by Jen Graves
on Thu, Aug 2, 2012 at 10:55 AM
Shoot. Don't shoot.
There are many people who really like the new Ai Weiwei documentary Never Sorry, but for me it never rises to the level of the insightful. It is meant to focus on one man as a way of illuminating a larger issue—presumably, state abuse of the individual—but it doesn't really tell me anything I didn't already know about Ai. And, made by a young American, it smacks of look-how-bad-it-is-over-there-ism while at the same time not quite nailing the many-faceted nature of the fact that other political prisoners have suffered far worse abuses than the celebrity artist.
From my review:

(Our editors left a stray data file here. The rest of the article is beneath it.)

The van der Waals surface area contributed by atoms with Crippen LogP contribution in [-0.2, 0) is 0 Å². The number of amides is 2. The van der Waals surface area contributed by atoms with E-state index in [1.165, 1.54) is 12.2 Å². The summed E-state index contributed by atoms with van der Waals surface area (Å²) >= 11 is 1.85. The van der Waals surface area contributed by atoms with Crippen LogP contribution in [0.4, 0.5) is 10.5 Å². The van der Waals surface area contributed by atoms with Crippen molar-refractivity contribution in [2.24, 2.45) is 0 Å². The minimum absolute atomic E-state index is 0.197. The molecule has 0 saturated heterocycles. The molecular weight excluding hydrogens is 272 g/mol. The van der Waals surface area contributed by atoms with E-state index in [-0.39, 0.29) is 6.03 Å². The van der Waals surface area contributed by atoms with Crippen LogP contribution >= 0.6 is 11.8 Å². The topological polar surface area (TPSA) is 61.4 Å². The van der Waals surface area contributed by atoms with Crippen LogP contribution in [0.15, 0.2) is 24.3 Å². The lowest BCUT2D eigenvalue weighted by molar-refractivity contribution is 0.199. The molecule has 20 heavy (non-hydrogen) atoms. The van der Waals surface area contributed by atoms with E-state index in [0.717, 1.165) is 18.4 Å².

The best part of the interesting but never quite insightful Never Sorry (really, never?) are the scenes between 55-year-old Ai and his elderly mother. His mother tells the camera, "I feel very proud because he speaks out for the average citizen." She immediately adds, however, "I wish he would just purely be an artist." Her husband was Ai Qing, the poet and dissident who was interned in labor camps for two decades while Ai Weiwei was growing up. Ai Qing plainly inspired Ai Weiwei's life, but one wonders at their differences as much as their similarities. You almost want to see a documentary from Ai Weiwei's mother's perspective—a movie about the whole family—instead.